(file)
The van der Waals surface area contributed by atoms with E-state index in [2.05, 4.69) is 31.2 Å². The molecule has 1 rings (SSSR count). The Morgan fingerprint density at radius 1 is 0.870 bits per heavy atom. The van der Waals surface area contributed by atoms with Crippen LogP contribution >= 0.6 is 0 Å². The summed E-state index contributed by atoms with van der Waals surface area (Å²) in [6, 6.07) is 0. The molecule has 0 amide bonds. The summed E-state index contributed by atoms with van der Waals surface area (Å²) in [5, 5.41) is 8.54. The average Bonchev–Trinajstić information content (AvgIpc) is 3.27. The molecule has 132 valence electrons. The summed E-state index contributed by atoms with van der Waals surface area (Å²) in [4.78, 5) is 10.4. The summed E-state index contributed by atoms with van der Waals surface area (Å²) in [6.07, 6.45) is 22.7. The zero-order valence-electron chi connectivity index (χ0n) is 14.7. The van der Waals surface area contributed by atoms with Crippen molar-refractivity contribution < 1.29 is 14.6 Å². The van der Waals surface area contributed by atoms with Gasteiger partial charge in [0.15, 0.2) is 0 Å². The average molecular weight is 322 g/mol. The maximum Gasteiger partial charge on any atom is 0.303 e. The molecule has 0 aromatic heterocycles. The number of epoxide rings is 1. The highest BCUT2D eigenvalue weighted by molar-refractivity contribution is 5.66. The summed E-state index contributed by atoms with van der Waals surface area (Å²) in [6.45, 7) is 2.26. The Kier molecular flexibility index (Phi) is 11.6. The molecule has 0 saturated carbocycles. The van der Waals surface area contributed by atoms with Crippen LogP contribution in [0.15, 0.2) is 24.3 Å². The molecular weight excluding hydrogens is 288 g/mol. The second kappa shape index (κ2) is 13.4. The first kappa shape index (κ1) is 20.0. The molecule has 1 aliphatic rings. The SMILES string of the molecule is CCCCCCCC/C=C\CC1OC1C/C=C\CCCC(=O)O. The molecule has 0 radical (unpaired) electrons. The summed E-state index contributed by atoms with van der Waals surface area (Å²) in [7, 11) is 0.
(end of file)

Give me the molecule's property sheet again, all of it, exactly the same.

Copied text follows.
The van der Waals surface area contributed by atoms with E-state index in [2.05, 4.69) is 31.2 Å². The molecule has 1 rings (SSSR count). The Morgan fingerprint density at radius 1 is 0.870 bits per heavy atom. The van der Waals surface area contributed by atoms with Crippen LogP contribution >= 0.6 is 0 Å². The summed E-state index contributed by atoms with van der Waals surface area (Å²) in [6, 6.07) is 0. The molecule has 0 amide bonds. The summed E-state index contributed by atoms with van der Waals surface area (Å²) in [5, 5.41) is 8.54. The average Bonchev–Trinajstić information content (AvgIpc) is 3.27. The molecule has 132 valence electrons. The summed E-state index contributed by atoms with van der Waals surface area (Å²) in [4.78, 5) is 10.4. The summed E-state index contributed by atoms with van der Waals surface area (Å²) in [6.07, 6.45) is 22.7. The zero-order valence-electron chi connectivity index (χ0n) is 14.7. The van der Waals surface area contributed by atoms with Crippen molar-refractivity contribution < 1.29 is 14.6 Å². The van der Waals surface area contributed by atoms with Gasteiger partial charge in [0.15, 0.2) is 0 Å². The average molecular weight is 322 g/mol. The maximum Gasteiger partial charge on any atom is 0.303 e. The molecule has 0 aromatic heterocycles. The number of epoxide rings is 1. The highest BCUT2D eigenvalue weighted by molar-refractivity contribution is 5.66. The summed E-state index contributed by atoms with van der Waals surface area (Å²) in [6.45, 7) is 2.26. The Kier molecular flexibility index (Phi) is 11.6. The molecule has 0 saturated carbocycles. The van der Waals surface area contributed by atoms with Crippen LogP contribution in [0.15, 0.2) is 24.3 Å². The molecular weight excluding hydrogens is 288 g/mol. The second kappa shape index (κ2) is 13.4. The first kappa shape index (κ1) is 20.0. The molecule has 1 aliphatic rings. The SMILES string of the molecule is CCCCCCCC/C=C\CC1OC1C/C=C\CCCC(=O)O. The molecule has 0 radical (unpaired) electrons. The summed E-state index contributed by atoms with van der Waals surface area (Å²) in [7, 11) is 0.